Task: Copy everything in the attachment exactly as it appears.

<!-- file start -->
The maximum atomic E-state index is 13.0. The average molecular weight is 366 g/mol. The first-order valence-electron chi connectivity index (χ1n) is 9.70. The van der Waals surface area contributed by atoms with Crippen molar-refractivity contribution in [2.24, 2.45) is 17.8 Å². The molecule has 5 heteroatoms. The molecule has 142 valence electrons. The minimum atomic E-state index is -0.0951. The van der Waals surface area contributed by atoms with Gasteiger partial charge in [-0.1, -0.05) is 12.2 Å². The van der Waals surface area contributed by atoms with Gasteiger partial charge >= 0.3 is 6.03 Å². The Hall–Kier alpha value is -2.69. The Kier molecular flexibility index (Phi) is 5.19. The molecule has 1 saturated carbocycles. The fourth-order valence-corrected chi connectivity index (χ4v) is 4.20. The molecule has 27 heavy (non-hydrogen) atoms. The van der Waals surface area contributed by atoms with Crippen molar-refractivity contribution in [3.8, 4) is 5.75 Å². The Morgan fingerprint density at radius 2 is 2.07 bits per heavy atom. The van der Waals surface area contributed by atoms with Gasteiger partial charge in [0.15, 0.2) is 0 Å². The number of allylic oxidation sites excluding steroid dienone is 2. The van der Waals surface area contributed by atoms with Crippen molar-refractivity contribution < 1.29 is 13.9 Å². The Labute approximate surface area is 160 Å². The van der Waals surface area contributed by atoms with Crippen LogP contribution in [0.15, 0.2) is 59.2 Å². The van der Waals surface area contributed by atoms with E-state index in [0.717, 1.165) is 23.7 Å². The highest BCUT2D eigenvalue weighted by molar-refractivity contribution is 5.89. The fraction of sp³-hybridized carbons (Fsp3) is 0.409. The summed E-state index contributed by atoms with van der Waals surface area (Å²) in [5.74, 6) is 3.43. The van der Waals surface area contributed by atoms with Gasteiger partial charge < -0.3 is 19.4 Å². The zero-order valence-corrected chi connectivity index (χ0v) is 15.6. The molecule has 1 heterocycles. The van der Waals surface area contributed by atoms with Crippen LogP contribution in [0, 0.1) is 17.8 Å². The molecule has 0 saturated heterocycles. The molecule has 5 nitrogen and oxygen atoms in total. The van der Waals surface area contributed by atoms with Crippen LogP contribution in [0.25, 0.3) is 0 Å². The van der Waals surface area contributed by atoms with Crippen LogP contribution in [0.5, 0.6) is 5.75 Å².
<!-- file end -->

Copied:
The maximum atomic E-state index is 13.0. The average molecular weight is 366 g/mol. The first-order valence-electron chi connectivity index (χ1n) is 9.70. The van der Waals surface area contributed by atoms with Crippen molar-refractivity contribution in [2.24, 2.45) is 17.8 Å². The molecule has 5 heteroatoms. The molecule has 142 valence electrons. The minimum atomic E-state index is -0.0951. The van der Waals surface area contributed by atoms with Gasteiger partial charge in [-0.1, -0.05) is 12.2 Å². The van der Waals surface area contributed by atoms with Gasteiger partial charge >= 0.3 is 6.03 Å². The Hall–Kier alpha value is -2.69. The Kier molecular flexibility index (Phi) is 5.19. The molecule has 1 saturated carbocycles. The fourth-order valence-corrected chi connectivity index (χ4v) is 4.20. The molecule has 27 heavy (non-hydrogen) atoms. The van der Waals surface area contributed by atoms with Crippen molar-refractivity contribution in [3.8, 4) is 5.75 Å². The Morgan fingerprint density at radius 2 is 2.07 bits per heavy atom. The van der Waals surface area contributed by atoms with Gasteiger partial charge in [0.15, 0.2) is 0 Å². The number of allylic oxidation sites excluding steroid dienone is 2. The van der Waals surface area contributed by atoms with Crippen molar-refractivity contribution < 1.29 is 13.9 Å². The Labute approximate surface area is 160 Å². The van der Waals surface area contributed by atoms with Crippen LogP contribution in [0.15, 0.2) is 59.2 Å². The van der Waals surface area contributed by atoms with E-state index in [0.717, 1.165) is 23.7 Å². The highest BCUT2D eigenvalue weighted by molar-refractivity contribution is 5.89. The fraction of sp³-hybridized carbons (Fsp3) is 0.409. The summed E-state index contributed by atoms with van der Waals surface area (Å²) in [5.74, 6) is 3.43. The van der Waals surface area contributed by atoms with Gasteiger partial charge < -0.3 is 19.4 Å². The zero-order valence-corrected chi connectivity index (χ0v) is 15.6. The molecule has 1 heterocycles. The van der Waals surface area contributed by atoms with Crippen LogP contribution in [0, 0.1) is 17.8 Å². The molecule has 0 saturated heterocycles. The molecule has 5 nitrogen and oxygen atoms in total. The van der Waals surface area contributed by atoms with Crippen LogP contribution in [0.25, 0.3) is 0 Å². The van der Waals surface area contributed by atoms with Crippen LogP contribution in [0.5, 0.6) is 5.75 Å².